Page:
In South Africa, people are beginning to clearly see the connection. Two organizations in particular have begun to link the two issues. Jubilee South Africa, which for years has been calling for an end to the South African debt to Western corporations and banks, and the Khulumani Support Group, composed of victims of apartheid, recently filed suit in U.S. courts for reparations from countries and corporations that profited from apartheid.

“The corporations aided and abetted a crime whose persistent social damage requires urgent repair,” Jubilee South Africa said in a prepared statement. “They made massive profits while the suffering of the victims intensified.”

Thandi Shezi, one of the Khulumani Group’s claimants, said, “We (are laying) claim to our right to redress from the banks and businesses that enabled gross violations of our human rights.”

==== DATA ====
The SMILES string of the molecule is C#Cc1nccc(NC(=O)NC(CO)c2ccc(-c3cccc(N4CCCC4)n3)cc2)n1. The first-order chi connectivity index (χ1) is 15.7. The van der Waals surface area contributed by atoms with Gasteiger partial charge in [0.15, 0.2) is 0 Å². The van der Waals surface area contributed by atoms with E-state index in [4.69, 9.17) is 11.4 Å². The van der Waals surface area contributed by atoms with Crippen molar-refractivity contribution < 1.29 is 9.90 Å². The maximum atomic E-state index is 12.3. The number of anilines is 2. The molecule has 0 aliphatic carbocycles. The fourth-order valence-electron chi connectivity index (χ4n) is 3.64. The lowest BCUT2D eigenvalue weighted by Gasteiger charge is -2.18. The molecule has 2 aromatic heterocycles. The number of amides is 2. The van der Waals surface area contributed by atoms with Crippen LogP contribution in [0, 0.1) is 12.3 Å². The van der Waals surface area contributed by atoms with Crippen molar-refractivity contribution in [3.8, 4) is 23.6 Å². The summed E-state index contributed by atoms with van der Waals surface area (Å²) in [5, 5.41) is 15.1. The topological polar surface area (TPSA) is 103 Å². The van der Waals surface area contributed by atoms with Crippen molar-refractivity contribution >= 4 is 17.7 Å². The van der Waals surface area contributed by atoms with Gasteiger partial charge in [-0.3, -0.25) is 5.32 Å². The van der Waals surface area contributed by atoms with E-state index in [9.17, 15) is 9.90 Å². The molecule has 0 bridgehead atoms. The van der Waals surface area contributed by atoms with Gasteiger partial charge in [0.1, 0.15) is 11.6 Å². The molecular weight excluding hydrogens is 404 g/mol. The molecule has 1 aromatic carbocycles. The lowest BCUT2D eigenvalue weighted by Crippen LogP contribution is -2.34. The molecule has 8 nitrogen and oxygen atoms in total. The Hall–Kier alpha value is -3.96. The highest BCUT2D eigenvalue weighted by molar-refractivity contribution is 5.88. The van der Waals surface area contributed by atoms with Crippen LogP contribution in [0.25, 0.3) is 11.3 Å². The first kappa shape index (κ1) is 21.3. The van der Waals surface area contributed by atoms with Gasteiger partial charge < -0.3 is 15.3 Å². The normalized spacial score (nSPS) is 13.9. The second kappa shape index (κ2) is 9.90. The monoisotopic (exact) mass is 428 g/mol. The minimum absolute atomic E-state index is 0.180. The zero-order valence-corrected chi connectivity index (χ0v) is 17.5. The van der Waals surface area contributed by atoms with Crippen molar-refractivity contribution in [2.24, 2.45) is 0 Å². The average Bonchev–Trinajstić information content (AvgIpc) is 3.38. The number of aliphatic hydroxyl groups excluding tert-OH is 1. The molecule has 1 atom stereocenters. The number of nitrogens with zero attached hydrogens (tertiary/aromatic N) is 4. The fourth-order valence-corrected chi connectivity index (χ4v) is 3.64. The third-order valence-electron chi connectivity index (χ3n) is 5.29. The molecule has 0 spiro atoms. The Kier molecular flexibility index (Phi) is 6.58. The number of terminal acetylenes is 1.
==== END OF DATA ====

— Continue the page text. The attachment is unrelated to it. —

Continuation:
Adjoa Ayetorro, an attorney for N’COBRA and co-chairperson, along with the Harvard Reparations Group’s Charles Ogletree of the Reparations Coordinating Council, sounded a similar note at the recently concluded N’COBRA national convention in Dallas.

“People need to see,” she said “that every issue Black people confront - whether it’s jobs, racial profiling, health care, education, whatever - all those issues can be addressed together, underneath the great umbrella of reparations.” And privatization of water, too, she might have added.

J. Damu chairs the California Coalition for H.R. 40 and he is the acting Western Regional Coordinator of N’COBRA. He can be contacted at jdamu@sbcgloabal.net or (415) 931-3530.